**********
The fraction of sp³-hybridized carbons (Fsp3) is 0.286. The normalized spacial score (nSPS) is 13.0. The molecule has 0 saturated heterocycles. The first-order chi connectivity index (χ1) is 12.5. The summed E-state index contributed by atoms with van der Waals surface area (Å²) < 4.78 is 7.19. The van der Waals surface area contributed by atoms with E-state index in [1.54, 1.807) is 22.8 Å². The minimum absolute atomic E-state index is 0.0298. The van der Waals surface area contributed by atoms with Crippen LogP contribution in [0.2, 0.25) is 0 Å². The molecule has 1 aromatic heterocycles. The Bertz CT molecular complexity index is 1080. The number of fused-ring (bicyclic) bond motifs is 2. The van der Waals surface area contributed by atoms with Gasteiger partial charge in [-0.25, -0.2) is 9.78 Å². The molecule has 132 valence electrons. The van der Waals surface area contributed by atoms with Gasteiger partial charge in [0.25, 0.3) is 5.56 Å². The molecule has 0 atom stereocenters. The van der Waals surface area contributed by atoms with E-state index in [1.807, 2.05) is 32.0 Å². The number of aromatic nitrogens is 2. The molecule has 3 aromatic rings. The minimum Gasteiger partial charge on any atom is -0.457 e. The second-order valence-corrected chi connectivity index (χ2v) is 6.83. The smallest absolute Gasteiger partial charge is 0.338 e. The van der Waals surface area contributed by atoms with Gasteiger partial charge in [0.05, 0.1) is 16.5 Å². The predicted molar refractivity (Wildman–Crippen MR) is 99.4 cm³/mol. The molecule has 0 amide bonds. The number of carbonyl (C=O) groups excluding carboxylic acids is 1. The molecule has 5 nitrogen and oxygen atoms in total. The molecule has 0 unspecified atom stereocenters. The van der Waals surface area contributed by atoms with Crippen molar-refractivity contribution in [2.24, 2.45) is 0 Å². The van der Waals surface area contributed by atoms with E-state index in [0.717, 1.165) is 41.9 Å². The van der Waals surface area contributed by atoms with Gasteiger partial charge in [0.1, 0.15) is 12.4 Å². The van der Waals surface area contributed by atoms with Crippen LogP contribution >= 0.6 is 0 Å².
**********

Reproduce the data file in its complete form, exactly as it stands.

The fraction of sp³-hybridized carbons (Fsp3) is 0.286. The normalized spacial score (nSPS) is 13.0. The molecule has 0 saturated heterocycles. The first-order chi connectivity index (χ1) is 12.5. The summed E-state index contributed by atoms with van der Waals surface area (Å²) < 4.78 is 7.19. The van der Waals surface area contributed by atoms with E-state index in [1.54, 1.807) is 22.8 Å². The minimum absolute atomic E-state index is 0.0298. The van der Waals surface area contributed by atoms with Crippen LogP contribution in [0.2, 0.25) is 0 Å². The molecule has 1 aromatic heterocycles. The Bertz CT molecular complexity index is 1080. The number of fused-ring (bicyclic) bond motifs is 2. The van der Waals surface area contributed by atoms with Gasteiger partial charge in [-0.25, -0.2) is 9.78 Å². The molecule has 132 valence electrons. The van der Waals surface area contributed by atoms with Gasteiger partial charge in [0.25, 0.3) is 5.56 Å². The molecule has 0 atom stereocenters. The van der Waals surface area contributed by atoms with E-state index in [1.807, 2.05) is 32.0 Å². The number of aromatic nitrogens is 2. The molecule has 3 aromatic rings. The minimum Gasteiger partial charge on any atom is -0.457 e. The second-order valence-corrected chi connectivity index (χ2v) is 6.83. The smallest absolute Gasteiger partial charge is 0.338 e. The van der Waals surface area contributed by atoms with Gasteiger partial charge in [0.05, 0.1) is 16.5 Å². The predicted molar refractivity (Wildman–Crippen MR) is 99.4 cm³/mol. The molecule has 0 amide bonds. The number of carbonyl (C=O) groups excluding carboxylic acids is 1. The molecule has 5 nitrogen and oxygen atoms in total. The molecule has 0 unspecified atom stereocenters. The van der Waals surface area contributed by atoms with Crippen molar-refractivity contribution in [2.24, 2.45) is 0 Å². The van der Waals surface area contributed by atoms with E-state index in [0.717, 1.165) is 41.9 Å². The van der Waals surface area contributed by atoms with Gasteiger partial charge in [0.1, 0.15) is 12.4 Å². The van der Waals surface area contributed by atoms with Crippen LogP contribution >= 0.6 is 0 Å².